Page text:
CHARLESTON, W.Va. - West Virginia University football fans are getting a last-minute second chance to buy tickets for Saturday's game against the University of Louisville after students passed at claiming tickets for themselves.
The hype around this weekend's noon game at Milan Puskar Stadium in Morgantown shot up exponentially last week, following the off-field political drama that appeared to pit the two schools against each other for a slot in the Big 12 Conference.
WVU won that battle - much to the chagrin of Louisville Cardinal fans - and this Saturday's game stands to be the last time the two face off as members of the Big East Conference.
While the Big 12 announcement boosted ticket demand from the public at large, WVU students did not rush to claim tickets.
Under WVU's student ticket system - which was created at a time when student demand exceeded ticket supply - students have a 48-hour window on Sunday and Monday to request a ticket online.
When that window closed Monday night, the WVU ticket office found that students had only requested about 7,700 of the 12,500 tickets available to them.
Once they request a ticket, students still had through the end of the day Wednesday to claim and confirm that they intended to use the tickets Saturday. As of Wednesday afternoon, about 6,800 of the 7,700 ticket requests had been claimed.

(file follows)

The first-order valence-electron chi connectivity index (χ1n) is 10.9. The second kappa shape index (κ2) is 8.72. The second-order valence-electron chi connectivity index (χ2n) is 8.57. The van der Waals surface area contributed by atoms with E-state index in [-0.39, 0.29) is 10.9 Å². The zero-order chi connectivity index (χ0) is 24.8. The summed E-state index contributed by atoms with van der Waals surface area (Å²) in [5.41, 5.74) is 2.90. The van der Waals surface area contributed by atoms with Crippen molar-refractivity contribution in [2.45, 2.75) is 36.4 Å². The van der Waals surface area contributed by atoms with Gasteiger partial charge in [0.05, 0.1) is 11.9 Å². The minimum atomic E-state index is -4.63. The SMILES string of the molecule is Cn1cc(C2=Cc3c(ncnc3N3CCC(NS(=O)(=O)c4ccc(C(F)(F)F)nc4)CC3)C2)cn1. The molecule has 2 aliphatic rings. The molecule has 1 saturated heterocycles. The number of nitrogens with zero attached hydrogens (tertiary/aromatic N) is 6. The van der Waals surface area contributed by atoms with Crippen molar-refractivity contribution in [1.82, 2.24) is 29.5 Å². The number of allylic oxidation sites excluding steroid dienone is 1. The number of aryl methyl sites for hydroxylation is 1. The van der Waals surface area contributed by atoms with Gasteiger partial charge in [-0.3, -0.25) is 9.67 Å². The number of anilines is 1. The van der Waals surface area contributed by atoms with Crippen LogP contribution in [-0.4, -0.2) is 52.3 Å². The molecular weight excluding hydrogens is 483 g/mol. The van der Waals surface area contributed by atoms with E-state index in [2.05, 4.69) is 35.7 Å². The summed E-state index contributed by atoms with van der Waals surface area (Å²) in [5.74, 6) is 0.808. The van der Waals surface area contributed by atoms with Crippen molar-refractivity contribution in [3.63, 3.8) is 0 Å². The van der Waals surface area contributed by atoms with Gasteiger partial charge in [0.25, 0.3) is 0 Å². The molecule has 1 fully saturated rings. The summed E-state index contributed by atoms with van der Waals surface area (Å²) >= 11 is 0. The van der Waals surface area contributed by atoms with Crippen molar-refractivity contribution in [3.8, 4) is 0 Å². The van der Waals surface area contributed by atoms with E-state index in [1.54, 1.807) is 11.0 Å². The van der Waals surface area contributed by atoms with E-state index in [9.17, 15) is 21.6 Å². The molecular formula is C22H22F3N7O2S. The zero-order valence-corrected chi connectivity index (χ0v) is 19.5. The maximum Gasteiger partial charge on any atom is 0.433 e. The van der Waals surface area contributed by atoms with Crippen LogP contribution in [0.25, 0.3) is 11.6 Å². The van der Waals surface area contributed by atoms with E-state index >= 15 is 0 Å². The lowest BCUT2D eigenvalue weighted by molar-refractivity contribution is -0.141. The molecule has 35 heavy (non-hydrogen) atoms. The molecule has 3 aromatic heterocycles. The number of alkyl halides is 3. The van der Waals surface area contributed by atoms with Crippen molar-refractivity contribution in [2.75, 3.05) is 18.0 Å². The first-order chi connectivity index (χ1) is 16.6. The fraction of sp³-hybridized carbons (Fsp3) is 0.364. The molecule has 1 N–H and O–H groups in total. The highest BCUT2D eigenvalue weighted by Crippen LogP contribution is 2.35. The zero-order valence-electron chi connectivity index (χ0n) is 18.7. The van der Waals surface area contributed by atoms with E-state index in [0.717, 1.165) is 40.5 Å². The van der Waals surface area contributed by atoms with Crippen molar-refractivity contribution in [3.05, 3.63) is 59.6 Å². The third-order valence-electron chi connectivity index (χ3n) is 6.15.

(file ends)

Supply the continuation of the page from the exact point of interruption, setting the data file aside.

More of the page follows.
Student leaders weren't sure why their classmates didn't go online en masse to request tickets, but WVU Student Government Association president Jason Bailey said it could have been just a combination of things on the calendar.
Bailey, a 22-year-old from Ripley, said the fact that the Mountaineers played away at Rutgers last weekend may have been a factor. He said students are more apt to claim their ticket when a home game is fresh in their memory.
He also said Halloween parties from Saturday through Monday could have served as another distraction.
"I don't directly relate the lower number of student request to a lack of desire or not wanting to be there," Bailey said. "I think there's just a lot going on now and maybe putting in the request for next weekend's game wasn't on students' minds."
He also said the ongoing saga of conference realignment and WVU's move to the Big 12 may have distracted attention away from this weekend's game.
Even if they didn't request a ticket, students can still go to the university ticket office until kickoff on Saturday to get an unclaimed student ticket. Bailey said a lot of students have started to request those.
Regardless of the reasons behind it, WVU athletic department officials are now having to balance the surplus of unclaimed tickets versus sold-out general public seating.
On Thursday, they began selling off the tickets in stadium section 211.
While students pay a fee each semester to cover ticket costs as part of tuition and fees, athletic officials felt the move was justified because it appeared those seats would be empty otherwise.
"We're not taking anything away from students," said sports marketing director Matt Wells, "we're just trying to take advantage of tickets that were not going to be used anyway."